J.A. Happ was on his way to his eleventh win, Thursday night in Pittsburgh. The rookie southpaw had a 2-1 lead, with two outs in the bottom of the eighth, and the Phils were on their way to winning two of three from the Pirates. Happ delivered a 1-1 pitch to Pittsburgh's Garrett Jones, attempting to throw a fastball away. Happ's offering was near the center of the plate, Jones drove it over the center field fence, and the Pirates went on to win, 3-2. Happ's one-hundred and fourteen pitch masterpiece resulted in the rookie's third loss of the season.
Cole Hamels was Cole Hamels on Wednesday night, in Pittsburgh. Hurling eight scoreless innings, throwing mid-90s velocity on the fastball, firing one-hundred and twenty-three masterful pitches, this was the Hamels we've been waiting to see. It's been almost a month, since Hamels last posted these kinds of results, in a victory over Arizona (July 28th). Chase Utley had provided all of the offense necessary, with a solo home run in the first inning. Ryan Madson, with closer Brad Lidge having the night off (after pitching four consecutive days), came on to close out the 1-0 Phillies' win. After striking out the Pirates' leadoff batter in the ninth, Madson got two strikes on the second batter, Brandon Moss. The Phils' reliever threw a changeup that caught too much of the plate, and Moss hit a game-tying homer. Fortunately, Ryan Howard hit a three-run homer in the top of the tenth, and Madson held Pittsburgh scoreless in the bottom of the frame. It would prove to be the only win of the series for the Phillies.
What did the glaring errors made by Madson and Happ have in common? Well, the fact that they never should have happened because the Phillies never should have been in position for them to happen. Each respective hurler's bad pitch, certainly, never should have been so glaring. On Wednesday night, the Phillies' offense was 1 for 9, with runners in scoring position. They scored only one run, on a solo home run, in the first nine innings. Madson should have been provided with a greater margin for error. Madson performed well, retiring six of the seven batters he faced. But all of the attention is focused on Madson's one bad pitch.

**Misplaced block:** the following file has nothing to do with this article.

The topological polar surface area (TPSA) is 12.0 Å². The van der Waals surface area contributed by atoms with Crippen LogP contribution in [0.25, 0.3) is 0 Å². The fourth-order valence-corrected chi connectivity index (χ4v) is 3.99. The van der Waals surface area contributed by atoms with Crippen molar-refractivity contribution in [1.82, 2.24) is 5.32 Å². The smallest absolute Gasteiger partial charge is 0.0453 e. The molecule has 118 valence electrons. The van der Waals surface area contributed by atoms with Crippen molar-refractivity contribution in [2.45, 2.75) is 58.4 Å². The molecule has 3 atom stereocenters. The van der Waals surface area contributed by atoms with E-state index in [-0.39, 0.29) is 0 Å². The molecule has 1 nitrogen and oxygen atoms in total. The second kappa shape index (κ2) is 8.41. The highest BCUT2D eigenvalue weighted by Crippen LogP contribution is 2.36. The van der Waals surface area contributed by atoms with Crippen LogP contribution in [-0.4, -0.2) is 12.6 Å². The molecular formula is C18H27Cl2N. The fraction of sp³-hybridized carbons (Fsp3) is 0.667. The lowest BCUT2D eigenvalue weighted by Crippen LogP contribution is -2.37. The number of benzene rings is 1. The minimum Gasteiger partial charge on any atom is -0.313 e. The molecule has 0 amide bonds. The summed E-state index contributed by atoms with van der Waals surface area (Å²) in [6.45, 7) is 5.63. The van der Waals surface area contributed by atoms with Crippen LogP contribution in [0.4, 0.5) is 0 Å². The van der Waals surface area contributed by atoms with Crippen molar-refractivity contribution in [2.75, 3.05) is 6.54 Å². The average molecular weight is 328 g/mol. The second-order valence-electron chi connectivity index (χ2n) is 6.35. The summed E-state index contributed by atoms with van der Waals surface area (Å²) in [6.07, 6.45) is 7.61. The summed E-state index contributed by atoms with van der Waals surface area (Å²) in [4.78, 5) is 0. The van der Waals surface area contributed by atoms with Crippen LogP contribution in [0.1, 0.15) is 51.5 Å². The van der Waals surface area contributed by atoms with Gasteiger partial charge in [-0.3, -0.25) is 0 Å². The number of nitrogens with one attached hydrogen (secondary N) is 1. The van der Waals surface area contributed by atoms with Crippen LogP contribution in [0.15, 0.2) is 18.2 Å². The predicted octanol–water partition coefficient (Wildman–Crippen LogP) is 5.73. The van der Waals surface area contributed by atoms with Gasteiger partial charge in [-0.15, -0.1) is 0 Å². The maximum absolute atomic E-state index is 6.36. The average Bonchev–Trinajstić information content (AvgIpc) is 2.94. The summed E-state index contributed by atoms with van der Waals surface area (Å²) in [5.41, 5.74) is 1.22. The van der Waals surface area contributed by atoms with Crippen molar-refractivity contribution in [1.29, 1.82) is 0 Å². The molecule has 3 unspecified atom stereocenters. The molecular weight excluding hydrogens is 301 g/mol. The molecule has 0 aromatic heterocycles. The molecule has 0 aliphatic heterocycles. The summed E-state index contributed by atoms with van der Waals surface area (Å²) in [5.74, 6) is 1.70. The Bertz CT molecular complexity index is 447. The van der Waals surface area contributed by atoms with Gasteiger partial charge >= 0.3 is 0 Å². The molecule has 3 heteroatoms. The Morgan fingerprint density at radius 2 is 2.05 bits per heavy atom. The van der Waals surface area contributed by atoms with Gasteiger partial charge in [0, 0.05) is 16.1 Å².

On Thursday night, the Phillies left another eight men on base, courtesy of an 0 for 5 performance with runners in scoring position. Two starts ago, Pittsburgh northpaw Charlie Morton allowed ten runs to the Cubs, while acquiring only three outs. Yet he survived six innings against the Phillies, permitting only a pair of runs. The Phils were then held scoreless for the final three frames, by journeyman Denny Bautista and erratic closer Matt Capps. Considering that the Phillies' bullpen was well-rested, perhaps Happ should not have even been in the game for one-hundred and fourteen pitches. After throwing so many pitches, even the physically-tough Happ must have been fatigued, at that point. The Phillies' hitters (and Manager) should have done better to support Happ.
The Phillies still lead the division by seven games. They still have a good shot at the best record in the National League. Their bats are too proficient to continue slumping with runners in scoring position, and their propensity for hitting homers without runners in scoring position may be enough to provide sufficient scoring. However, losing two of three to Pittsburgh is rather frustrating. With the bullpen getting rusty from being underworked, the starting pitchers (likely) getting fatigued from overwork, and some of the position players showing signs of needing some rest (Raul Ibanez, Pedro Feliz), Charlie Manuel needs to start making some adjustments.
The Phillies are the best team in their division, but they need their players to have something left for the postseason. Manuel needs to reduce the physical drain on his charges, as well as the mental drain caused by so many close games, and difficult defeats. The Phillies need to stop putting themselves in the position where a single poorly-located pitch can cost them a victory. They are much too talented to be losing two of three to the Pittsburghs of MLB.